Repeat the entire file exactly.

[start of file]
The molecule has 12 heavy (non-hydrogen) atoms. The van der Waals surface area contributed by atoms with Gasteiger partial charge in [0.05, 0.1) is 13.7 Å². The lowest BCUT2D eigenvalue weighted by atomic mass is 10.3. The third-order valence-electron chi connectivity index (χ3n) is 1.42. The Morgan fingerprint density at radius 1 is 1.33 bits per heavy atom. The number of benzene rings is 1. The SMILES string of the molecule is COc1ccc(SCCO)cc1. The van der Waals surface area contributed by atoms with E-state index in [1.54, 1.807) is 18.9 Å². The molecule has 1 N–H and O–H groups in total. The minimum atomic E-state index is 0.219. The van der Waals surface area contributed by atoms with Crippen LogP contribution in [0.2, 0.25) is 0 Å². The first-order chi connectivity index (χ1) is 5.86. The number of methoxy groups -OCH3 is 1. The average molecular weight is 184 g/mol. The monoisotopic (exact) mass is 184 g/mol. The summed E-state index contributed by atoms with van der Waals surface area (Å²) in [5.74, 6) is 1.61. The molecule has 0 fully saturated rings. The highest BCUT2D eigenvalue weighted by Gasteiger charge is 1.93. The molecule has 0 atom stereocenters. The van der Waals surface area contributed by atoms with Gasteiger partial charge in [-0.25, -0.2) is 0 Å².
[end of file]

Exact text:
The molecule has 12 heavy (non-hydrogen) atoms. The van der Waals surface area contributed by atoms with Gasteiger partial charge in [0.05, 0.1) is 13.7 Å². The lowest BCUT2D eigenvalue weighted by atomic mass is 10.3. The third-order valence-electron chi connectivity index (χ3n) is 1.42. The Morgan fingerprint density at radius 1 is 1.33 bits per heavy atom. The number of benzene rings is 1. The SMILES string of the molecule is COc1ccc(SCCO)cc1. The van der Waals surface area contributed by atoms with E-state index in [1.54, 1.807) is 18.9 Å². The molecule has 1 N–H and O–H groups in total. The minimum atomic E-state index is 0.219. The van der Waals surface area contributed by atoms with Crippen LogP contribution in [0.2, 0.25) is 0 Å². The first-order chi connectivity index (χ1) is 5.86. The number of methoxy groups -OCH3 is 1. The average molecular weight is 184 g/mol. The monoisotopic (exact) mass is 184 g/mol. The summed E-state index contributed by atoms with van der Waals surface area (Å²) in [5.74, 6) is 1.61. The molecule has 0 fully saturated rings. The highest BCUT2D eigenvalue weighted by Gasteiger charge is 1.93. The molecule has 0 atom stereocenters. The van der Waals surface area contributed by atoms with Gasteiger partial charge in [-0.25, -0.2) is 0 Å².